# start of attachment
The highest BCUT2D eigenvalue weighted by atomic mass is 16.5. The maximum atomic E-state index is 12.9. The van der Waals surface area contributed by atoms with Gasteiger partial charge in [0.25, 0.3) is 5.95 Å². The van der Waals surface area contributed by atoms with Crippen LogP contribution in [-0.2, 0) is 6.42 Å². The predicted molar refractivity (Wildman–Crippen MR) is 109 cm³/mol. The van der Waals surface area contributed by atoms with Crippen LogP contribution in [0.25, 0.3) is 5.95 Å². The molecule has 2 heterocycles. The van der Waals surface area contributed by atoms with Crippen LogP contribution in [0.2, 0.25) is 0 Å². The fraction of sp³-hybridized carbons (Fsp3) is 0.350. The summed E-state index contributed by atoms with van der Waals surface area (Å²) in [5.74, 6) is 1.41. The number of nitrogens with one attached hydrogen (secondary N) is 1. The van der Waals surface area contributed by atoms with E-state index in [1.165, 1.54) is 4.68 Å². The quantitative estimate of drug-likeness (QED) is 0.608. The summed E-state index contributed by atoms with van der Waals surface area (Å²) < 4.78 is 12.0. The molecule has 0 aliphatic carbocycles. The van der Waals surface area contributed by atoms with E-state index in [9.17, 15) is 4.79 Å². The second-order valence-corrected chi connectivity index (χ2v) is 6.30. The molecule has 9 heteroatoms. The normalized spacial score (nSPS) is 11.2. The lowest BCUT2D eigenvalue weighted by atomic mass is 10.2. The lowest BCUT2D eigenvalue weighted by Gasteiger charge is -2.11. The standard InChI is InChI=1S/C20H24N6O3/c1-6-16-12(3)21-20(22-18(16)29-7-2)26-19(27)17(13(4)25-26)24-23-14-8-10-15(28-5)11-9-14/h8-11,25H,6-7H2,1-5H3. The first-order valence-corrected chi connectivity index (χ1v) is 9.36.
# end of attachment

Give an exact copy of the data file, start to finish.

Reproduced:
The highest BCUT2D eigenvalue weighted by atomic mass is 16.5. The maximum atomic E-state index is 12.9. The van der Waals surface area contributed by atoms with Gasteiger partial charge in [0.25, 0.3) is 5.95 Å². The van der Waals surface area contributed by atoms with Crippen LogP contribution in [-0.2, 0) is 6.42 Å². The predicted molar refractivity (Wildman–Crippen MR) is 109 cm³/mol. The van der Waals surface area contributed by atoms with Crippen LogP contribution in [0.25, 0.3) is 5.95 Å². The molecule has 2 heterocycles. The van der Waals surface area contributed by atoms with Crippen LogP contribution in [0.2, 0.25) is 0 Å². The fraction of sp³-hybridized carbons (Fsp3) is 0.350. The summed E-state index contributed by atoms with van der Waals surface area (Å²) in [5.74, 6) is 1.41. The number of nitrogens with one attached hydrogen (secondary N) is 1. The van der Waals surface area contributed by atoms with E-state index in [1.165, 1.54) is 4.68 Å². The quantitative estimate of drug-likeness (QED) is 0.608. The summed E-state index contributed by atoms with van der Waals surface area (Å²) < 4.78 is 12.0. The molecule has 0 aliphatic carbocycles. The van der Waals surface area contributed by atoms with E-state index in [9.17, 15) is 4.79 Å². The second-order valence-corrected chi connectivity index (χ2v) is 6.30. The molecule has 9 heteroatoms. The normalized spacial score (nSPS) is 11.2. The lowest BCUT2D eigenvalue weighted by atomic mass is 10.2. The lowest BCUT2D eigenvalue weighted by Gasteiger charge is -2.11. The standard InChI is InChI=1S/C20H24N6O3/c1-6-16-12(3)21-20(22-18(16)29-7-2)26-19(27)17(13(4)25-26)24-23-14-8-10-15(28-5)11-9-14/h8-11,25H,6-7H2,1-5H3. The first-order valence-corrected chi connectivity index (χ1v) is 9.36.